Tips for growing spring flowering bulbs in Central Oregon

Bulbs bring spring beauty to your garden. But Central Oregon gardeners may want to take steps to keep frost from damaging the flowers. Here’s what to know about buying, planting and caring for flowers that grow from bulbs.

Purchasing:

Here are some tips for purchasing your blubs:

  • The size of the bulb correlates directly to the size of the flower. The bigger the bulb, the bigger the flower.
  • Look for healthy bulbs, avoiding any mechanical damage or mold.
  • You may also want to purchase a bulb digger, soil amendment and fertilizer.

Site Selection:

Most bulbs prefer full sun and well-drained soil. You may want to mix your bulbs with other perennials so that when the bulbs finish blooming, the perennials will follow and conceal the dying foliage of the bulbs. Also, consider early-, middle- and late-spring blooming bulbs, so you have color the whole season. Plant masses of a single color rather than mixing colors throughout your bed. Be careful of plantings on the south side of the house, especially those near the foundation. Sometimes, the extra heat generated by the home can induce earlier blooming and cause frost damage to your bulbs.

When to plant:

The best time of year to plant in Central Oregon is the end of September through October. You want to ensure the bulbs become well rooted (allow two to three weeks) before the ground freezes.

Preparing the site:

Plant bulbs at various depths depending upon the species (see table). As a general rule, plant bulbs four to five times the height of the bulb, measuring between the tip of the bulb and the top of the soil. Be sure to plant the growing tip (pointy side) up. Add organic matter from one-third to one-half of the native soil you remove when you dig the hole for your bulbs. If possible, excavate the bed to the level at which you will plant the bulbs. Add the soil amendment and fertilizer (superphosphate) to the bed at this time, and rototill to a depth of three to four inches. If you cannot excavate, dig the holes individually and amend them with soil and fertilizer at the appropriate depth. Phosphorous fertilizer does not move through the soil. Apply fertilizer at the time of planting so it will be most available to the roots. Water in well. Once the ground is frozen, cover the bulbs with approximately 3 inches of mulch to keep them from freezing and thawing.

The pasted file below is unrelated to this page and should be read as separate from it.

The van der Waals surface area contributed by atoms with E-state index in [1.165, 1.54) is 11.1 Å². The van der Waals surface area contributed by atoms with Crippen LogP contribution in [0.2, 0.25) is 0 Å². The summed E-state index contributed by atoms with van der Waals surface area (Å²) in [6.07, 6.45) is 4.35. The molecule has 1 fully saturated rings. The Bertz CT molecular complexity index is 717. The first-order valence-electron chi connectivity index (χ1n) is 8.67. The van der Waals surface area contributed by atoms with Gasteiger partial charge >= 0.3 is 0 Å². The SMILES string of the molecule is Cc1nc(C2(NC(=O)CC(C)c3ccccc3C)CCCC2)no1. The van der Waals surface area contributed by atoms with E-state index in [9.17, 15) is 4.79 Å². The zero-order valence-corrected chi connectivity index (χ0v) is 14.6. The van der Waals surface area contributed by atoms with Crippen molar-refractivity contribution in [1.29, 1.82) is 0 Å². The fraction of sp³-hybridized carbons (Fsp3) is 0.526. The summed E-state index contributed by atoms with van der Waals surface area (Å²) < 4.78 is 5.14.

Follow up care:

Once your flowers begin to wither, you’ll want to cut them off. Otherwise, seed production will occur, taking some of the food sources away from the bulbs for next year. However, you do want to allow the foliage to die back naturally. The leaves use sunlight to produce food stored in the bulb for the following year.


Flowering Bulbs Recommended planting depth from tip to soil surface (inches) Minimum Spacing (inches) Bloom Time Deer-Resistant
Snowdrops - Galanthus 3-4 3 Early spring X
Windflowers - Anemone 2-3 2-4 Early spring
Crocus 4 4 Early spring X
Scilla 4 4 Early spring X
Tulips- early 6 6 Early spring
Daffodils 6-7 6-8 Spring X
Grape Hyacinth 4 3-4 Spring X
Tulips 5 6-8 Spring
Fritillaria 3 6-8 Spring X
Hyacinth 4 6-8 Spring
Tulips- late 7 6-8 Late spring
Dutch Iris 4 4-5 Late spring X
Allium 1-2 6-8 Late spring/summer X
Giant Allium 2-3 12-18 Late spring/summer X
Previously titled
Spring Flowering Bulbs

Was this page helpful?

Related Content from OSU Extension

Ask an Expert

Have a question? Ask an Expert!

Ask an Expert is a way for you to get answers from the Oregon State University Extension Service. We have experts in family and health, community development, food and agriculture, coastal issues, forestry, programs for young people, and gardening.